If I’m going through a hard time mentally, I find it a worthwhile experience to write down my thoughts. This doesn’t have to be organised or articulate, anything that helps clear my mind.
I like to keep tabs on a) what I’ve watched and b) the frequency in which I’m watching it. How much time I spend watching TV can often be an indicator of my mental state.
Podcasts listened to
As with TV, I love to keep tabs of what I’m listening to, and what I haven’t listened to in a while.
I’ve used Letterboxd as a service for reviewing films I've watched long before I started to journal. But, as with TV, I like to keep tabs of the frequency in which I watch films.
To-dos completed & remaining
I’ve used To-doist for some time to keep track of (typically) long-running to-dos. I’m not a heavy to-do list user, but I started to keep a list as trying to remember long-term items in my head was causing me anxiety. At the end of each day I keep track of how many items I’ve completed that day and how many are remaining. This provides me with potentially useful metrics on productivity over time.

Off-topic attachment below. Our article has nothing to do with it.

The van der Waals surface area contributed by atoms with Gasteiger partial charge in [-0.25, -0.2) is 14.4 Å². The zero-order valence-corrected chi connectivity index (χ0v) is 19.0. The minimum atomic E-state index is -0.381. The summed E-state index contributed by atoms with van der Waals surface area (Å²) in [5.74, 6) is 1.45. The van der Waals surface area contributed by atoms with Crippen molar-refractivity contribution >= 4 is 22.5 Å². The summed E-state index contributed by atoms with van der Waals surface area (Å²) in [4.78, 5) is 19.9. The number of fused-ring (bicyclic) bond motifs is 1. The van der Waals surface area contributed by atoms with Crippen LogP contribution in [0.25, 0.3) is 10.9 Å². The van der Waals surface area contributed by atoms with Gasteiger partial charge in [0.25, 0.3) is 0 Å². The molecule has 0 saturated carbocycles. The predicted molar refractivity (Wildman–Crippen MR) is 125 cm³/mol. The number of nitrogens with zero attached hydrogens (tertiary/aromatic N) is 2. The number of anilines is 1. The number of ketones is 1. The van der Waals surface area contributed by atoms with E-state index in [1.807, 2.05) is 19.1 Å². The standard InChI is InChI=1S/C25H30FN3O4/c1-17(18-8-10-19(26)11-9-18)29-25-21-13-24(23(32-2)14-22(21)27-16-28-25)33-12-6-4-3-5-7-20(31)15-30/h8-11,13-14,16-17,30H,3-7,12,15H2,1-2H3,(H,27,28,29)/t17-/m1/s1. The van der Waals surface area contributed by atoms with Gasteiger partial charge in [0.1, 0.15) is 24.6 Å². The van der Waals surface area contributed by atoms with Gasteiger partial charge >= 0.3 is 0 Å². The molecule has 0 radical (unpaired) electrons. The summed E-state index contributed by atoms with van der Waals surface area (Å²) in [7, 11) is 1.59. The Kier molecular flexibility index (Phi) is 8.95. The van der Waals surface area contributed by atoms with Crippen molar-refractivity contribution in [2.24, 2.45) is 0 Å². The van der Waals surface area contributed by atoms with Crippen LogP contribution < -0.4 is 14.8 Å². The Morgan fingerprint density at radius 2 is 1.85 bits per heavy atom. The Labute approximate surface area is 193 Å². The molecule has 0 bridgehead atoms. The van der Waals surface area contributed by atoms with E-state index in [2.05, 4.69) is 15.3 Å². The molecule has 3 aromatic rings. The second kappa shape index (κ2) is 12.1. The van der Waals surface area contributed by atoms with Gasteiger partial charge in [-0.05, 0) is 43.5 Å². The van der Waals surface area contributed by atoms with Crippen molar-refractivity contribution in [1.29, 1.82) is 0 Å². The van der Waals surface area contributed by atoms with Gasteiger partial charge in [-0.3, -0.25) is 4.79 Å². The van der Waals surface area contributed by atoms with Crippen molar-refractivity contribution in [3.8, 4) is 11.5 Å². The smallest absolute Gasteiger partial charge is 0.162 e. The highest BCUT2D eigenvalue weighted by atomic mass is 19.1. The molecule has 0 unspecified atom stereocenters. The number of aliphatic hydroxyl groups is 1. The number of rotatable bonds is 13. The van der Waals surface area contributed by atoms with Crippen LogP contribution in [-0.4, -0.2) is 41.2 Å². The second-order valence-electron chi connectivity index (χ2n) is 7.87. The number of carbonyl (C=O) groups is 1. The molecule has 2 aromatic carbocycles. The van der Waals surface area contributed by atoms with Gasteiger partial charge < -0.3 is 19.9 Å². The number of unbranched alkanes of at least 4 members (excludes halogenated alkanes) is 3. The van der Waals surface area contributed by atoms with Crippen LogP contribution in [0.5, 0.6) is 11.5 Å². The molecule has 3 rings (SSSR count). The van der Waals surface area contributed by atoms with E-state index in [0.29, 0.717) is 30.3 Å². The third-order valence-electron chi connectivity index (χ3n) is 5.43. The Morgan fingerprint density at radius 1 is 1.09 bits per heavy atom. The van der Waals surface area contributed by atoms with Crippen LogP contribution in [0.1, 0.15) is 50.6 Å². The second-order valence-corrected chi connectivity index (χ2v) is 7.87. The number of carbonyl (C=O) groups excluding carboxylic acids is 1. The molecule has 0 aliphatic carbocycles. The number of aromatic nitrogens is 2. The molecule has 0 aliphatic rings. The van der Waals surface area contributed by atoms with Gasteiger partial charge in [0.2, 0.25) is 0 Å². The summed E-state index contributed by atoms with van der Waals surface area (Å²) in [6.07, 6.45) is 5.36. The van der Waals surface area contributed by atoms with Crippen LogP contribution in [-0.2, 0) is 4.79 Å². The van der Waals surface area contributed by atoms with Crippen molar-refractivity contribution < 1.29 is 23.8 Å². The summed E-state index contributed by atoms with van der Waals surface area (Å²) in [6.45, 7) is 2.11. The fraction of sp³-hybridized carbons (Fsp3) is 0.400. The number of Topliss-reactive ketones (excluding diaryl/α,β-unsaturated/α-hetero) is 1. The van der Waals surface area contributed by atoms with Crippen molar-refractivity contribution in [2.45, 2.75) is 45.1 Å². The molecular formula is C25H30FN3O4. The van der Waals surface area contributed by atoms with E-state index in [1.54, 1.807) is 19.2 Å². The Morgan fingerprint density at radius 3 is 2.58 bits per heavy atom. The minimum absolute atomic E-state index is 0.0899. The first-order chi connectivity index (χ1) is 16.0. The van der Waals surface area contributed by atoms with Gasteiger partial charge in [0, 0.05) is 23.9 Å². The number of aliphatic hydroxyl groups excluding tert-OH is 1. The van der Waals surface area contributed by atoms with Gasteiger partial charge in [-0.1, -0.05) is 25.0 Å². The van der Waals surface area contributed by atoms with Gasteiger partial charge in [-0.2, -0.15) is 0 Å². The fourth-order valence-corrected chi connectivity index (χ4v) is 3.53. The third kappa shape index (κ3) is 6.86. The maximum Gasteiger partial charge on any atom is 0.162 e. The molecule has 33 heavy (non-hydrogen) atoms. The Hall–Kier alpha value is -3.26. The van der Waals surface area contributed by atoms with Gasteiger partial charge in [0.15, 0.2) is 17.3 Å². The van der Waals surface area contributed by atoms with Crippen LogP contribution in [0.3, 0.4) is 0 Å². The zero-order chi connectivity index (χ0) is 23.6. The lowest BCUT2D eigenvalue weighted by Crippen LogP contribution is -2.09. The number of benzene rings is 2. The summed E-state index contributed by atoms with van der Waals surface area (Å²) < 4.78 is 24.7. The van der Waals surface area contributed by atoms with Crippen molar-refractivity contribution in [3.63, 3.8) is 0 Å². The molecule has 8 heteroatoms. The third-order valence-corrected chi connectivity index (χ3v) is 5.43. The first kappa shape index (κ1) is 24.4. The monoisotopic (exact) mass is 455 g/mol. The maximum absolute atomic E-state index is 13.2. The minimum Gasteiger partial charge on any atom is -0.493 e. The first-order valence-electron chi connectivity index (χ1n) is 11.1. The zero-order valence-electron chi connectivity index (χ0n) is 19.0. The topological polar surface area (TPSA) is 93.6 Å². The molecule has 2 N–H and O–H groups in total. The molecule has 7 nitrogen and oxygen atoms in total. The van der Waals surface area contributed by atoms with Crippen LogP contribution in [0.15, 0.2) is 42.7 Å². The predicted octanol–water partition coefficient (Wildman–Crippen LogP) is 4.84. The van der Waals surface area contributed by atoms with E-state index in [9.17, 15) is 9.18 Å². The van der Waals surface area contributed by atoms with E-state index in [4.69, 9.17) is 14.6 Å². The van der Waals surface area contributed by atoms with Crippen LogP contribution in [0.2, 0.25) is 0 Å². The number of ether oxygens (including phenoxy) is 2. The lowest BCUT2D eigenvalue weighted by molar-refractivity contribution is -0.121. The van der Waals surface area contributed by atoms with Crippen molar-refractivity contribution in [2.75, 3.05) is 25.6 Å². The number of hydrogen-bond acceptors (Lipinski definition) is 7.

I’ve done nothing with this data yet, but I decided around the same time as I started journalling, that I’d track the meals that I cook & eat. It’s mostly used as an to aid meal planning and for when I need some inspiration.
This is a really useful one, because it allows me to see themes over time. Paragraphs are hard to parse en masse and even harder to find patterns within. I use tags as a summary of what my day consisted of. I add new tags as and when I see fit, but I currently have 18, and I haven’t added any new ones for a while. A day will typically consist of 3-5 tags.
How I log
I use databases in Notion. Notion is a lovely bit of software, but I have recently experienced some slowness, particularly on Android, which has caused me to reconsider its long term viability. In general, though, I love it.
One of the most useful features of Notion’s databases is its multiple views. Views help to visualise the database you want to see. I find the calendar views particularly useful. For example, I have views that show:
- Social calendar - Since working fully remote, I’m more mindful of how often I get out and do something social with people outside of my immediate family. A calendar helps me to quickly see how social I’ve been recently